The Botanic Gardens and Domain

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We are currently experiencing the pleasures and joys that arrive with the advent of spring.

One of the finest writers who ever lived is George Orwell.

His fame endures today, largely because of the novels Animal Farm and Nineteen eighty-four.

Personally, I am drawn to his non-fiction writings, invariably lucid, uncompromising and utterly scornful of cant and hypocrisy.

He wrote an essay in 1946, Some Thoughts on the Common Toad.

Now when I think of toads, it is usually with the words of the eighteenth century French moralist Nicolas De Chamfort in mind.

He advised that a man should swallow a toad every morning to be sure of not meeting with anything more revolting in the day ahead.

There were many mornings when I set out for work at Sussex Street that I thought of De Chamfort's maxim.

George Orwell, however, noted that while "the toad has never had much of a boost from poets", for him its emergence from underground always heralded the arrival of spring and the pleasures of spring.

Those pleasures are free and available to all.

To paraphrase Orwell, spring is here and they can't stop you enjoying it.

And there are no finer places to enjoy spring than the Botanic Gardens at Sydney, Mount Annan and Mount Tomah.

Next week will mark the tenth anniversary of the Sydney Olympic Games.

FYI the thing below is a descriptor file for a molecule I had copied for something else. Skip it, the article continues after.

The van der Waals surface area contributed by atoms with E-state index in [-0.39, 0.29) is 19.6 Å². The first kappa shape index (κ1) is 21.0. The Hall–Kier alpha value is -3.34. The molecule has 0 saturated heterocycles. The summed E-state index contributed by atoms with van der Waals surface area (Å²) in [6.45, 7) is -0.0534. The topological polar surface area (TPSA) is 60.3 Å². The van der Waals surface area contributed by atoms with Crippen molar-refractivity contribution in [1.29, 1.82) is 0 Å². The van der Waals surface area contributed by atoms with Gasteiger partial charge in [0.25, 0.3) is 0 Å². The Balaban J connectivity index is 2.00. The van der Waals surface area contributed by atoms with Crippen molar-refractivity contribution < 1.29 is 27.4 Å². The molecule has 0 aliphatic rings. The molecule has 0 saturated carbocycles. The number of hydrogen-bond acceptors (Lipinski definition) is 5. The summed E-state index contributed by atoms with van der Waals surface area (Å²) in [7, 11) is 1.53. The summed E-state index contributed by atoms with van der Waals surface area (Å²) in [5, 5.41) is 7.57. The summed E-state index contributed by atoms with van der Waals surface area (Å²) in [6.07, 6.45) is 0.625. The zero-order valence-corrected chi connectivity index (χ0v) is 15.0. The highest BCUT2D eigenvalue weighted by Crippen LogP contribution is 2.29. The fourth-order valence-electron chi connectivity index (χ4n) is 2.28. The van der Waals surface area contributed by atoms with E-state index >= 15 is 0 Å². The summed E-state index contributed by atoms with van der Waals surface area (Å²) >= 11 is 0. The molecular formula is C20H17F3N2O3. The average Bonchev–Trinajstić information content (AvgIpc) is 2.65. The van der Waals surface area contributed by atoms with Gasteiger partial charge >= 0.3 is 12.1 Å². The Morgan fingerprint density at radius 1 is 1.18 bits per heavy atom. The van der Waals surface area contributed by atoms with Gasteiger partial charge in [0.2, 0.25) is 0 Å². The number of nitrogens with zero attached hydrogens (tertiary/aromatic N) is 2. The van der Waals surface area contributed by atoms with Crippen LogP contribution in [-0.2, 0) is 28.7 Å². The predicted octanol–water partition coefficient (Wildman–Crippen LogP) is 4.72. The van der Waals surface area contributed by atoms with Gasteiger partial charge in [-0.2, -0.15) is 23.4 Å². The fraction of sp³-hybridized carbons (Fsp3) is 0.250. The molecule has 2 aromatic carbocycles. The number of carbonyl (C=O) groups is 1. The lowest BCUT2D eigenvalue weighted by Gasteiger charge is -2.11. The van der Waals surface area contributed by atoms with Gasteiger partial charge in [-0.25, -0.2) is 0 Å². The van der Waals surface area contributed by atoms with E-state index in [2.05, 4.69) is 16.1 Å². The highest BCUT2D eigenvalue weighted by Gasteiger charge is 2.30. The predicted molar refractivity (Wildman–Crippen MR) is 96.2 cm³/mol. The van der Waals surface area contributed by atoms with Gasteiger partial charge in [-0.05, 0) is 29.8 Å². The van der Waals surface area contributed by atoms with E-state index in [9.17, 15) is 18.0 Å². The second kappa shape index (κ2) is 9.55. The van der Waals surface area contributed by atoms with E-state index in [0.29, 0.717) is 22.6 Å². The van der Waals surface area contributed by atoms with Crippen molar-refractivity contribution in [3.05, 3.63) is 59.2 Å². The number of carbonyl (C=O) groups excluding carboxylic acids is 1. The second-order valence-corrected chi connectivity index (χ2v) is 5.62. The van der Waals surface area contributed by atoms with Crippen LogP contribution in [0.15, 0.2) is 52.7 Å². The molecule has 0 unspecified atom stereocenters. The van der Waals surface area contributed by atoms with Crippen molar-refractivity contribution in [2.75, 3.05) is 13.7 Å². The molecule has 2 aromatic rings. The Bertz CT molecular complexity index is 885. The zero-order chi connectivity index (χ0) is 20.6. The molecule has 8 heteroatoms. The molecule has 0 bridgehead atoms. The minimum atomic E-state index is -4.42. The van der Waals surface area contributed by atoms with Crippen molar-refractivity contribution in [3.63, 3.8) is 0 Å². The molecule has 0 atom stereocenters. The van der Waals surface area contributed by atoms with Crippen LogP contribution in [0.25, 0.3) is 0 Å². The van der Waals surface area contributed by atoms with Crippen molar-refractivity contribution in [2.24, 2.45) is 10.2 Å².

The male and female triathlons took place on the first two days of the Sydney Olympics.

I will never forget those events.

After the competitors emerged from their swim in Sydney Harbour at the Man O War steps, the cycling leg took them through the Botanic Gardens.

Our majestic Botanic Gardens, established in 1816, were on display to the world.

I want to pay tribute to the management, staff and volunteers of the Gardens and Domain.

These are public, not private, gardens.

The three gardens and the Domain are administered by the Royal Botanic Gardens & Domain Trust.

One of the principal objects of the Trust is to encourage the use and enjoyment of the Gardens and the Domain by the public.

In the late 1990s I served as a trustee of the Botanic Gardens and Domain Trust.

I learned much about the passionate commitment of the people at the Gardens to the Trust lands, the plant life of Australia, the study of botany and plant conservation.

It was the Wran Labor Government that established the Mount Annan Botanic Garden and the Mount Tomah Botanic Garden.

Tim Entwisle is the Executive Director of the Botanic Gardens and Domain and the Government Botanist.

He is a distinguished Australian research scientist, specialising in the systematics and ecology of non marine algae in this country.

I know that Tim Entwisle and his team are now planning the celebration of the Gardens' bicentenary in 2016.

The Gardens and the Domain have immense educational, historical and recreational value.

We have much to be thankful for in our state.

We are a free, tolerant and harmonious society.

Not the least of our many blessings are our sublime botanic gardens, in the heart of our capital city, publicly owned, accessible to all.